Monday, 13 July 2015

The Up and Coming | New Designers Part Two, Business Design Centre: Visual Communications

Emily Meghann Taylor | Illustrator | 
At first glance I thought this chair was a pretty Parisian inspired piece but on closer inspection it quite obviously had a little more depth. It stood out from the crowd, there was nothing else like it and it was actually based on something topical – I have no problem with someone being just decorative but this really did make me ponder. The idea behind the collection is to look at different shapes and sizes of women (and cacti in the print versions of course). The two have been intertwined making for a great image composition and a beautiful combination of salmon pinks and greens.  It’s lovely to see so many shapes and sizes of the female form as another gentle reminder that we are all different - not everyone is walking the Victoria’s secret runway two months after having a child or even at all for that matter. I love the honesty of Emily’s work and she has plenty more featured on her site so make sure you check it out for more clean lines and eccentric doodles as well as a pretty grand animated portrait.


Jess Rose | Illustrator & Graphic Designer |
With Kate Moross vibes calling to me from the wall I was very intrigued by Jess’s digitally printed scarves and vivacious portfolio.  The design is based on looking at a common cold through a microscope and it’s a mix of grimy bacteria turned into a striking canvas of organic shapes. Jess’s scarves allow you to literally wear your illness.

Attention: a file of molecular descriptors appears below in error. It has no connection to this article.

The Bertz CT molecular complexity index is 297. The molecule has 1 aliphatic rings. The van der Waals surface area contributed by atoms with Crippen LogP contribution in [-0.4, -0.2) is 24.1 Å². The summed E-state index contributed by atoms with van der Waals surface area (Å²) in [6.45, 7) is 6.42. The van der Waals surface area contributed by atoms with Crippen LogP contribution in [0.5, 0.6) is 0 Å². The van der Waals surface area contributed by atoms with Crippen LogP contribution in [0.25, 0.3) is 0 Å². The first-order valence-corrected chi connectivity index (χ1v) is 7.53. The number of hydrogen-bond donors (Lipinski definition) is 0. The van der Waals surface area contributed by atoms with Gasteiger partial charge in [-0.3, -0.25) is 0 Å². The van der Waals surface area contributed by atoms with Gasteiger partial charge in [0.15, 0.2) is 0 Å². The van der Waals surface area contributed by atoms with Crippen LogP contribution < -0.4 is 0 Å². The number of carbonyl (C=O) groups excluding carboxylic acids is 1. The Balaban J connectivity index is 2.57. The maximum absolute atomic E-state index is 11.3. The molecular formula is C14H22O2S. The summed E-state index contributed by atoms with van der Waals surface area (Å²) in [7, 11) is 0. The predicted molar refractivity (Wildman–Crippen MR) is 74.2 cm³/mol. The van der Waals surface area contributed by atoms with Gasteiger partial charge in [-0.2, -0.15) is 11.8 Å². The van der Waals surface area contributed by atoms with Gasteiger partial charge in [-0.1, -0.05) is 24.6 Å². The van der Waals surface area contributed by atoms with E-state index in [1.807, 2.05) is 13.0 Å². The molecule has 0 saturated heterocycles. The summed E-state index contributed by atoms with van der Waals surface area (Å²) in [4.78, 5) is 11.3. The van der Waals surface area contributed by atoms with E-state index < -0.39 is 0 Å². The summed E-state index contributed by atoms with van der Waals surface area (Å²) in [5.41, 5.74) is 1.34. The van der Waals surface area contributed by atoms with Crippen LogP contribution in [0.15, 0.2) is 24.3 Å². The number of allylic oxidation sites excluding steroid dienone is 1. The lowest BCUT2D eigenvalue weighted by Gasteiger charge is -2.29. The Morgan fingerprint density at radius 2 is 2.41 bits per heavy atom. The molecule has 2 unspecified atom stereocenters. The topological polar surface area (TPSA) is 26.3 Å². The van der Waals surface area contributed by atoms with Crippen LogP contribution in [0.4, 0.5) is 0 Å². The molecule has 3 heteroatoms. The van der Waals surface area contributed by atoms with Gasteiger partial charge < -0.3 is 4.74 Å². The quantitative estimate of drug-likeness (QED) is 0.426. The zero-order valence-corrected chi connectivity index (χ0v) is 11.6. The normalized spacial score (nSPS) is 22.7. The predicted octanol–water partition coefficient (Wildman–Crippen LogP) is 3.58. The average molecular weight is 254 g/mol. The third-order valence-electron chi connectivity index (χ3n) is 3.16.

With an obvious fascination for risograph printing Jess has also collaborated with pARTicle magazine - a new visual science publication which aims to break down jargon with colourful graphics, illustration and photography. Her style is her own and her concepts are unique which left me feeling very excited about what this lady will be bringing to the design world.


Augusta Akerman | Freelance Illustrator & Surface Pattern Designer |
Featured in the One Year On part of the exhibition, Augusta is a year out of her MA at Camberwell and has been busy creating exquisite nature-inspired pieces with strong narratives. Her designs explore a variety of subjects including climate change and the migration of animals, all adding an extra element to her illustrations and being a little more interesting than some other nature-inspired artists. Christmas Crabs featured above is a firm favourite of mine; it’s inspired by the red crabs of Christmas Island who migrate from the forest to the coast transforming the island into a sea of red. The earthy colours and simple lines of Augusta’s illustrations are endearing and delicate making them perfect for whimsical publications, I can imagine them in Oh Comely for sure. She’s even transferred her patterns onto deckchairs – such a fabulous idea!


Faith Earle | Illustrator |
The pastel hues of Faith’s simple designs screamed out to me from the corner of the room. Transferred onto wrapping paper, cushions and lampshades Faith is already aware of the importance of showing the versatility of her illustrations and literally advertising how companies can use them. There is definitely a sense of Sass & Belle in her drawings and I love the way she incorporates textures into her designs with a splash of ink or even some crayon experimentation. I can certainly see why she has been offered a placement with both Hallmark and Next later on this year, the youthful essence of her work is extremely commercial and pretty much all ready to go into production.


Charmaine McDonough | Illustrator |
Charmaine’s CV first captured my attention with its little aardvark character and illustrated typography. I’m a pushover for both endangered animals and hand-drawn text so it was a winner for me immediately!  I then noticed the wonderful 3D models including a Pangolin, one of the most magical creatures in the world, which are picture-perfect and highly impressive. There was quite a lot of children’s book style around New Designers but this stood out for me as you could clearly see Charmaine’s own personality reflected in her work and a sense of character development, perfect for any storybook.
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